Celebrating a Year

January, 2019

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This has been “the winter on my discontent,” to quote the Bard. The fact that I am writing in the past tense indicates to you, my readers, that I have not moved this space for recollection into the new year in a timely manner. I wondered if I would stop it. It’s been a decade, and this isn’t the first time I have let it lapse, although never so long. For the rest of winter. Until spring. But I have some photos, and I just wrote a tiny spring poem, so I have hope the dark days will pass, and hereby declare that this year my celebration will continue, just more irregularly. The format of the past will not define the future. I will celebrate in whatever way I can.

January began with the last days of family before they returned to their homes and lives. Bumper ice boats, a last celebratory dinner, a ride to the airport for B & the boys, while A drives my old car back cross country to their home. The tree is taken down, the ornaments packed away, the sheets and towels washed and stored, the house now back to mine alone. With P, when he is here. Music rehearsals recommence. And walks with B. And weather and politics– neither of which helps lift me out of the post-holiday blues.


January goes on. P’s band plays a cool gig. I go, I listen, I chat, laugh, enjoy, but I feel like I am holding onto life by my fingernails, unable to crawl up on top of the passing days and bend them to my will. I find myself saying and thinking “this is not like me” alot. But of course it was me. It often seemed that it was actually time that was not like itself. It flitted, fled. I just let the photos talk for awhile.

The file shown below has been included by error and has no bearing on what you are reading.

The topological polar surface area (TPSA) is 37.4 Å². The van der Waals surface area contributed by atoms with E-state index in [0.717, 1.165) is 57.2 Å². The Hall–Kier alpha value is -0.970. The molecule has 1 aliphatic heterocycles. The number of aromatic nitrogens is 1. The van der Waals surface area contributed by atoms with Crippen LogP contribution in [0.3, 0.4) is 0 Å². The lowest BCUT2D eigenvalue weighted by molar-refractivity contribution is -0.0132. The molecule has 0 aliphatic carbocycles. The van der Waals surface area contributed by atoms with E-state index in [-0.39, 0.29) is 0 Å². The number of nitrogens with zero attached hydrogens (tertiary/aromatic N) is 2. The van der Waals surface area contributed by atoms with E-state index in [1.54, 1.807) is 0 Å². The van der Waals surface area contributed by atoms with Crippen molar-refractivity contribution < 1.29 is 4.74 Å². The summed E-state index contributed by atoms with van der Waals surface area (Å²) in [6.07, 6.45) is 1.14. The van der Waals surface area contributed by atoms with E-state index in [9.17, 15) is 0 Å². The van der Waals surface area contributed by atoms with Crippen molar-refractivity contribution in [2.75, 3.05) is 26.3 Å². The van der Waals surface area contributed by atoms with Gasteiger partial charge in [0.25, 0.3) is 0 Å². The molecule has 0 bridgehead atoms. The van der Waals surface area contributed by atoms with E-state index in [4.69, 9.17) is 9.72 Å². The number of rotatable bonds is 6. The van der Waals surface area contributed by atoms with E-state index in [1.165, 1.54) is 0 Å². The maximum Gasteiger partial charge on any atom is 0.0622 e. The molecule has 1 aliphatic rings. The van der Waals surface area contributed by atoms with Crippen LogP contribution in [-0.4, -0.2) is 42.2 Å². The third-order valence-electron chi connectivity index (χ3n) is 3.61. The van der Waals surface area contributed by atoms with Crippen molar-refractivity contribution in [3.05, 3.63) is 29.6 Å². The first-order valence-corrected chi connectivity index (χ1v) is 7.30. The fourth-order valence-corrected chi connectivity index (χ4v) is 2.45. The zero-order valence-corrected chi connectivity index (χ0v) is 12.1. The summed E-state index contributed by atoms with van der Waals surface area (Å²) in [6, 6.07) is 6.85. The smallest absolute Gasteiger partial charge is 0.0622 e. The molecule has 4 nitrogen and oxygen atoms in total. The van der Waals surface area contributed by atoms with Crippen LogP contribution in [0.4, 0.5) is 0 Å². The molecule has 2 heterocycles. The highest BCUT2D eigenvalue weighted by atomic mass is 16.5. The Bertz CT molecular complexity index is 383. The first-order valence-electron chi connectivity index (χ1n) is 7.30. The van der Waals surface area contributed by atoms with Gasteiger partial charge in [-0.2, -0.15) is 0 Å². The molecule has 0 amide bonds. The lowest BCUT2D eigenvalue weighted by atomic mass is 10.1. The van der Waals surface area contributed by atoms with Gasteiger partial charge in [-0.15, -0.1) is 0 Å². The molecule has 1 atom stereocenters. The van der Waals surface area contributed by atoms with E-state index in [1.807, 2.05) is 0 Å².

And then it’s time for my son to leave. Hard to let him go. But family life these days is fleeting, treasured, but not “real.”

But there are great music concerts to inspire, with wonderful friends. Hamilton de Holande, Bill Frissel, the reunion of local heroes The Neon Valley Boys.

And in the midst of it all, Mom turns 99. There needs to be an appropriate celebration for this incredible milestone, but I am the only one left here to make that happen, so I drag myself out of my stasis and into my car, gather the necessary supplies, and head north. Mom rallies for the occasion and we have a lovely celebration. She does complain when I tell her this age is impossible to write backward– her usual trick for “changing” her age.

And then I get the flu, despite a shot. And feel bad and read alot. And try to think of a plan. Because I always have a plan.

But not now. The month ends with a trip in frigid weather to Boston for a second opinion on my eye issue. It is still hard, literally and philosophically, to look beyond myopic. Writer’s block continues, music is hard to play, inspiration not knocking either for words or music.

There are no poems waiting to post for Weeks 534-538.


Written by mairmusic

March 23, 2019 at 3:48 pm

Posted in January

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